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KENNY CLARE

Daily Dose Of Jazz…

Kenneth Clare was born on June 8, 1929 in Leytonstone, London, England and played with Oscar Rabin on English radio in his early 20s. Following this, he played with Jack Parnell and then with Johnny Dankworth for an extended period in the 1950s and early 1960s. In the latter decade he played with Ted Heath and Ronnie Stephenson as well as playing in the studios as a member of Sounds Orchestral.

Clare played drums for the Kenny Clarke-Francy Boland Big Band in 1963 to 1966 when Clarke was unavailable. But from 1967 through 1971, when the band folded, he was a regular paired with Clarke in what became a two-drummer band for performances, concerts, and at least 15 recordings issued by various labels.

He accompanied singers including Ella Fitzgerald, Tony Bennett and Cleo Laine. On December 5, 1971 he performed in concert at Queen Elizabeth Hall with fellow drummers Buddy Rich and Louie Bellson.  Drummer Kenny Clare, who also did extensive work for radio, television, film, and commercials, passed away December 21, 1984.


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HOTEP IDRIS GALETA

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Hotep Idris Galeta was born Cecil Galeta on June 7, 1941 in Crawford, Cape Town, South Africa but according to local custom he was more commonly known as Cecil Barnard, using his father’s first name instead of a last name.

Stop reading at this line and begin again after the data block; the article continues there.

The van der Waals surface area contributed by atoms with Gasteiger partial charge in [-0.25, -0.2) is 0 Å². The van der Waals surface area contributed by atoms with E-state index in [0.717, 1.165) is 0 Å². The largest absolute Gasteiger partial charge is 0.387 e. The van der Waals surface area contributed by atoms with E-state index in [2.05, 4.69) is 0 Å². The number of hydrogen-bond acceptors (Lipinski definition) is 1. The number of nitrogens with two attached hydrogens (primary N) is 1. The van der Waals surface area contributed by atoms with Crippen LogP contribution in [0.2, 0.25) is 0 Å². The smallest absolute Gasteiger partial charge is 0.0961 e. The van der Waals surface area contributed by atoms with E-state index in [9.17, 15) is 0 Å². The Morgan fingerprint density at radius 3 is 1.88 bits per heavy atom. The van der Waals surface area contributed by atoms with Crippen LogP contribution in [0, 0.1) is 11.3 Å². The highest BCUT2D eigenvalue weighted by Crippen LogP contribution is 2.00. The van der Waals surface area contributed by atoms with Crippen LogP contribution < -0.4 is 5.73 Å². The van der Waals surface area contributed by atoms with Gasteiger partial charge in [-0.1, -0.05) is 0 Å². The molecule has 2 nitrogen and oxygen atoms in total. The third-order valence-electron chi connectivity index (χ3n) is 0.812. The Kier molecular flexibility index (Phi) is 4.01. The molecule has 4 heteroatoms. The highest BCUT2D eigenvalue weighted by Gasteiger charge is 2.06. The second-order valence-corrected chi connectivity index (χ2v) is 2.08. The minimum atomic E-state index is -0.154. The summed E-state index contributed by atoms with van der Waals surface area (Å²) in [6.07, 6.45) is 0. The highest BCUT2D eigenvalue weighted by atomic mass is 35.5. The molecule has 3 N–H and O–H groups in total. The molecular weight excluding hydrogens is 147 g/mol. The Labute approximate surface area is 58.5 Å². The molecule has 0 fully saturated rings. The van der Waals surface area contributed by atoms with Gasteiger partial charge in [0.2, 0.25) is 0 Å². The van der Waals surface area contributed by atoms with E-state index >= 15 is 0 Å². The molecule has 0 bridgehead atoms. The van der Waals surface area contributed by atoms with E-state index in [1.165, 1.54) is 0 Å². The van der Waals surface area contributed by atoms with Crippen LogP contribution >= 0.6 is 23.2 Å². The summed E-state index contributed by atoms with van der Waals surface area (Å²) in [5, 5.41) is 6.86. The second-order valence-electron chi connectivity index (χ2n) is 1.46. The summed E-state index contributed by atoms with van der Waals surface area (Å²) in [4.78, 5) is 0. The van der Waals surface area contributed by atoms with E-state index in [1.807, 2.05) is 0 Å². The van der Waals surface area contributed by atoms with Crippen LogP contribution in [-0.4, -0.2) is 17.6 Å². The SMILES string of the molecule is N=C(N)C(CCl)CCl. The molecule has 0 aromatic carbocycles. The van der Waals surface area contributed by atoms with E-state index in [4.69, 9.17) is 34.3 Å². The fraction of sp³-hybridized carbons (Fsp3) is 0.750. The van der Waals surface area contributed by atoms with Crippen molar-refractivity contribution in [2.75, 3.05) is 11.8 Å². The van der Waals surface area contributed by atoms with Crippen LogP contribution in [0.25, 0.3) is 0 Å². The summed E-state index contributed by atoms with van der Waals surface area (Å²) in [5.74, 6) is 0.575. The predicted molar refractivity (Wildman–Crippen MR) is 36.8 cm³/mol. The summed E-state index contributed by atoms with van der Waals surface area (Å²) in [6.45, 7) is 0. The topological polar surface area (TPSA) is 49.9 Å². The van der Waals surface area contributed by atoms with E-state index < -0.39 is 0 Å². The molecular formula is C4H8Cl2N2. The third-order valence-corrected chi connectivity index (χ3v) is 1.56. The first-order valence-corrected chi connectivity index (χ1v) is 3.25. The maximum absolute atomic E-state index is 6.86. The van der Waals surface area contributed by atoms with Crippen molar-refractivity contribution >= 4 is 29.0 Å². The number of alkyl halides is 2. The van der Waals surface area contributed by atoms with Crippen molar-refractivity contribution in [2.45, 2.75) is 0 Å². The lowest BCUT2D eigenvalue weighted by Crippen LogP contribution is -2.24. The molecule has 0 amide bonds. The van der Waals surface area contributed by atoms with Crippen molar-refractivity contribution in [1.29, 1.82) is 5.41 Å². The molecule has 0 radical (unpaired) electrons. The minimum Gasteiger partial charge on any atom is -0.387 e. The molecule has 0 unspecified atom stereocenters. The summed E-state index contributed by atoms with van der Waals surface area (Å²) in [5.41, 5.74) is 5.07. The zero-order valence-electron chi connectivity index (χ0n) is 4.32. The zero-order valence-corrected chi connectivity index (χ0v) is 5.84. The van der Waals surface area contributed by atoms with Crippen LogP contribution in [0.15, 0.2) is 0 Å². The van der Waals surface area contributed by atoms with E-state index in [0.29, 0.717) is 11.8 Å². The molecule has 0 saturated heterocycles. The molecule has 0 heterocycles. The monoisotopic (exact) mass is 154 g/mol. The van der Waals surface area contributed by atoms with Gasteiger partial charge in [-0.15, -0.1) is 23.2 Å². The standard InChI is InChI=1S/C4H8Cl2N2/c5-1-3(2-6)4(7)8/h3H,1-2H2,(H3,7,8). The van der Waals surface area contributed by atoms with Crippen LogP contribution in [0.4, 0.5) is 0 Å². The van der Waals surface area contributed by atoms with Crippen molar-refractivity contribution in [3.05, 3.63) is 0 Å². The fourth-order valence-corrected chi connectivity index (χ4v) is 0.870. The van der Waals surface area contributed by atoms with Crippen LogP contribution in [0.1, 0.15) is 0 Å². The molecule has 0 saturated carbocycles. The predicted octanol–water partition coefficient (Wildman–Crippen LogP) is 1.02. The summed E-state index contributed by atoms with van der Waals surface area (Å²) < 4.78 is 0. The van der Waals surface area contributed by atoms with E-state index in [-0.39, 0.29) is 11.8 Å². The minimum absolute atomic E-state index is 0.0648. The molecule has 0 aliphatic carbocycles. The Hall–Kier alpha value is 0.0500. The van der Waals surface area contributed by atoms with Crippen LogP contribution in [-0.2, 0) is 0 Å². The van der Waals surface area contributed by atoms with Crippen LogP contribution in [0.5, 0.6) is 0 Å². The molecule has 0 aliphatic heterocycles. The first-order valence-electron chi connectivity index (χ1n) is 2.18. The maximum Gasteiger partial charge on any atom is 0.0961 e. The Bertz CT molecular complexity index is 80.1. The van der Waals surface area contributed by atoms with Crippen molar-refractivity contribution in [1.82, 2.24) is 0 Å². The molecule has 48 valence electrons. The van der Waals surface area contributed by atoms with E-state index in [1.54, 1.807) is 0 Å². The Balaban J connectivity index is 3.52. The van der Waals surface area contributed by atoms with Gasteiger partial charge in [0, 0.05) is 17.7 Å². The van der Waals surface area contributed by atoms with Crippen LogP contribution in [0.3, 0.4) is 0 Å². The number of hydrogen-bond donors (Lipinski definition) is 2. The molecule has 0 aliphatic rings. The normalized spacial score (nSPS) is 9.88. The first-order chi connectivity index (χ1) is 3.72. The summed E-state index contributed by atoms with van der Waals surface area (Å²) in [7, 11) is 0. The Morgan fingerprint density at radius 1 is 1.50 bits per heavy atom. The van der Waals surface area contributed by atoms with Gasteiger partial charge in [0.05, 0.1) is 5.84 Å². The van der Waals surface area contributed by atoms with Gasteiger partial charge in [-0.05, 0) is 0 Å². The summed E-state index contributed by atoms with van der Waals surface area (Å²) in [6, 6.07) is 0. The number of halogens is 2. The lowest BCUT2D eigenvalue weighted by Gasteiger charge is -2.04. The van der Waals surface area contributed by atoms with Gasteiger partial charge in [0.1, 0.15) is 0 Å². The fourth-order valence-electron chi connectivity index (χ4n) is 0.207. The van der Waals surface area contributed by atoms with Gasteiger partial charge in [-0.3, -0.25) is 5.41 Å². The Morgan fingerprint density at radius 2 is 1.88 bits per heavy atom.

In his teens Hotep played with some of the best jazz musicians in South Africa; Abdullah Ibrahim (Dollar Brand) and Lami Zokufa who introduced him to bebop and hard bop. Galeta left South Africa clandestinely for the United Kigdom after the Sharpeville Massacre made it impossible for anyone but white artists to have quality of life.  After a year in the UK, he moved to the United States.

Once in the United States, he played and recorded with Herb Alpert, John Handy, Bobby Hutcherson, Elvin Jones, Hugh Masekela, Jackie McLean, Mario Pavone, Joshua Redman and Archie Shepp. Outside jazz he performed and recorded with David Crosby and the Byrds. In 1985, Jackie McLean invited him to teach at The Hartt School of the University of Hartford, where he taught until he returned to South Africa in 1991, following the collapse of apartheid.

Once home he recorded, performed, and taught at the University of Fort Hare, held the musical directorship of a national music education program for high schools, and coordinator of music outreach programs in Cape Town. He has been Project Manager for the establishment of a school of jazz and a multimedia audio visual production center at the University of Fort Hare’s new urban campus in the east coast South African city of East London in the Eastern Cape Province.  Pianist, composer and bandleader Hotep Idris Galeta passed away in Johannesburg, South Africa on the November 3, 2010 following an asthma attack.


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ANTHONY BRAXTON

Daily Dose Of Jazz…

Anthony Braxton was born June 4, 1945 in Chicago, Illinois. He studied philosophy at Roosevelt University and early in his career he led a trio with violinist Leroy Jenkins and trumpeter Wadada Leo Smith. He was involved with the Association for the Advancement of Creative Musicians (AACM) founded in his birthplace.